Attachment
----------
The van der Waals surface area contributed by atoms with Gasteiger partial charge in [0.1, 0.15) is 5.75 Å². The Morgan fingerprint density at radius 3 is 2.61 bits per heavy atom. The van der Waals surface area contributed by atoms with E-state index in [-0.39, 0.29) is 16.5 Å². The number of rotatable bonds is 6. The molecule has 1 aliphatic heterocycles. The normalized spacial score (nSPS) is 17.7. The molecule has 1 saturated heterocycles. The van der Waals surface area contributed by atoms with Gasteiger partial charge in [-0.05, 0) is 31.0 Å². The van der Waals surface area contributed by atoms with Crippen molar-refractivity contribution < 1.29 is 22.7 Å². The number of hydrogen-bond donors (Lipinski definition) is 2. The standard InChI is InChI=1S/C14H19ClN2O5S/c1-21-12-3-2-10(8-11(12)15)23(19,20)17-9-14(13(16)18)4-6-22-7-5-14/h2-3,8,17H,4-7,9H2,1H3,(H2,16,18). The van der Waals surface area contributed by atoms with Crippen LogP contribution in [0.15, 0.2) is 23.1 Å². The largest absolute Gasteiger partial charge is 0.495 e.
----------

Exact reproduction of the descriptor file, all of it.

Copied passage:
The van der Waals surface area contributed by atoms with Gasteiger partial charge in [0.1, 0.15) is 5.75 Å². The Morgan fingerprint density at radius 3 is 2.61 bits per heavy atom. The van der Waals surface area contributed by atoms with E-state index in [-0.39, 0.29) is 16.5 Å². The number of rotatable bonds is 6. The molecule has 1 aliphatic heterocycles. The normalized spacial score (nSPS) is 17.7. The molecule has 1 saturated heterocycles. The van der Waals surface area contributed by atoms with Gasteiger partial charge in [-0.05, 0) is 31.0 Å². The van der Waals surface area contributed by atoms with Crippen molar-refractivity contribution < 1.29 is 22.7 Å². The number of hydrogen-bond donors (Lipinski definition) is 2. The standard InChI is InChI=1S/C14H19ClN2O5S/c1-21-12-3-2-10(8-11(12)15)23(19,20)17-9-14(13(16)18)4-6-22-7-5-14/h2-3,8,17H,4-7,9H2,1H3,(H2,16,18). The van der Waals surface area contributed by atoms with Crippen LogP contribution in [0.15, 0.2) is 23.1 Å². The largest absolute Gasteiger partial charge is 0.495 e.